On Patriots Day, a day in which the Red Sox held their annual 11 a.m. game, the Bruins played Game 3 of their playoff series with the Capitals and there was the running of the 116th Boston Marathon, the biggest Boston sports story occurred off the field when Red Sox manager Bobby Valentine called out third baseman Kevin Youkilis.
On Sunday night’s “Sports Xtra” on Ch. 7 WHDH, Valentine gave this quote regarding Youkilis:
“I don’t think he’s as physically or emotionally into the game as he has been in the past for some reason. But [on Saturday] it seemed, you know, he’s seeing the ball well, got those two walks, got his on-base percentage up higher than his batting average, which is always a good thing, and he’ll move on from there.”
A Sign that Maybe the Red Sox are a Team– Steve Buckley says that this could bring the team together and could use it as motivation, but also warns that they shouldn’t voice their displeasure too publicly.
Negative Response to Manager in Clubhouse– John Tomase has how Valentine has already taken the first step in losing the clubhouse.
For Red Sox a Matter of Trust– Gordon Edes has how the Valentine-Youkilis flap could weaken the seemingly fragile clubhouse.
What was Bobby Valentine Thinking?– Kirk Minihane calls this Valentine’s first real miss as Red Sox manager.
Valentine’s Criticism of Youkilis is no big deal– Jim Donaldson has a different take on things, and says it isn’t that big of a deal and is just Valentine’s style, which players aren’t used to.
It’s Business as Usual for Bobby Valentine– Dan Shaughnessy has his take on Valentine’s comments and then the teams’ reaction.
Strange Days: For Kevin Youkilis, 2012 off to a Perplexing Start– Alex Speier takes an in-depth look at the start of the 2012 season for the Red Sox third baseman.
As for the game itself, the Red Sox fell 1-0 in Daniel Bard’s second career major league start. The team had a chance to tie the game in the bottom of the ninth, with the tying, and game-winning runs on base, but Cody Ross struck out to end the game in a questionable at bat, with pitches that were seemingly a foot outside called strikes.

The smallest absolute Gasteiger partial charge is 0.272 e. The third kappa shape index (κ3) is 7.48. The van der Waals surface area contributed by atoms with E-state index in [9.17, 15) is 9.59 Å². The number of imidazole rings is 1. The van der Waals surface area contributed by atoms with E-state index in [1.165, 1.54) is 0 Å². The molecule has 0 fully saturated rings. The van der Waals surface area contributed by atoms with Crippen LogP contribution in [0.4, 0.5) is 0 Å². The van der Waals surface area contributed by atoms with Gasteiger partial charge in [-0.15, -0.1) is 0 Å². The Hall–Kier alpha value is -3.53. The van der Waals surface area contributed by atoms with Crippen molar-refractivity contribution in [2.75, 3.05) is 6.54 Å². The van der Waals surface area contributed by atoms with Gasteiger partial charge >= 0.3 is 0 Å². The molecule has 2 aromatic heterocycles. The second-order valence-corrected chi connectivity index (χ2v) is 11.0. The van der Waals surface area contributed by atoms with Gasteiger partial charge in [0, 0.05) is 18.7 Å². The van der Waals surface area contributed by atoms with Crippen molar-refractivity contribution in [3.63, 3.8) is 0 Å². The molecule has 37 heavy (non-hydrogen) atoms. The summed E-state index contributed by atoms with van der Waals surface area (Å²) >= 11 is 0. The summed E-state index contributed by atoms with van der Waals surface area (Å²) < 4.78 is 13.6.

For Daniel Bard, a disappointing decision and outcome, but a bigger picture– Alex Speier takes a look at Bard’s start and a decision to keep him in the game which ended up by hurting the team.
The Bruins and Capitals series picked up with a combined seven goals being scored, as well as some tension developing between the teams. Zdeno Chara’s goal with just under two minutes remaining gave the Bruins a 4-3 win and a 2-1 series lead. After struggling for offense in Games 1 and 2 Bruins coach Claude Julien mixed up the teams’ first two lines, separating Brad Marchand and Patrice Bergeron.
Early on the Bruins played like Games 1 and 2, but as the game progressed the team picked up their intensity and started crashing the net. Kevin Paul Dupont has how just going to the net by lesser-known offensive players led to goals from Brian Rolston and Daniel Paille. Stephen Harris says good things happen when you put the puck on net.
Things got physical and testy for the first time in this series. The Capitals Nicklas Backstrom could face a suspension for receiving a match penalty after the final buzzer when he cross-checked Rich Peverley, and following the game Milan Lucic called out Capitals defenseman Karl Alzner.
Marchand and Lucic bring emotion to table in lieu of offense– Joe Haggerty has how even though these two players aren’t scoring they are still contributing in other ways.
Better late than never: Hits, words, hate for Bruins-Capitals– DJ Bean takes a look at how Game 3 brought out the best in the two teams and how in playoff hockey, the teams just don’t like each other.
Fiesty Fits Them– Ron Borges says the Bruins got back to playing like the Bruins that fans are used to seeing.
Seidenberg Makes Early Case for Conn Smythe– Matt Kalman takes a look at Dennis Seidenberg’s first three games of the series and says he is just continuing where he left off from last year’s Stanley Cup run.
Joshua Cassidy turns in ride for the ages– Bob Ryan takes a look at the Boston Marathon’s men wheelchair winner Joshua Cassidy from Canada, and how he blew away the field.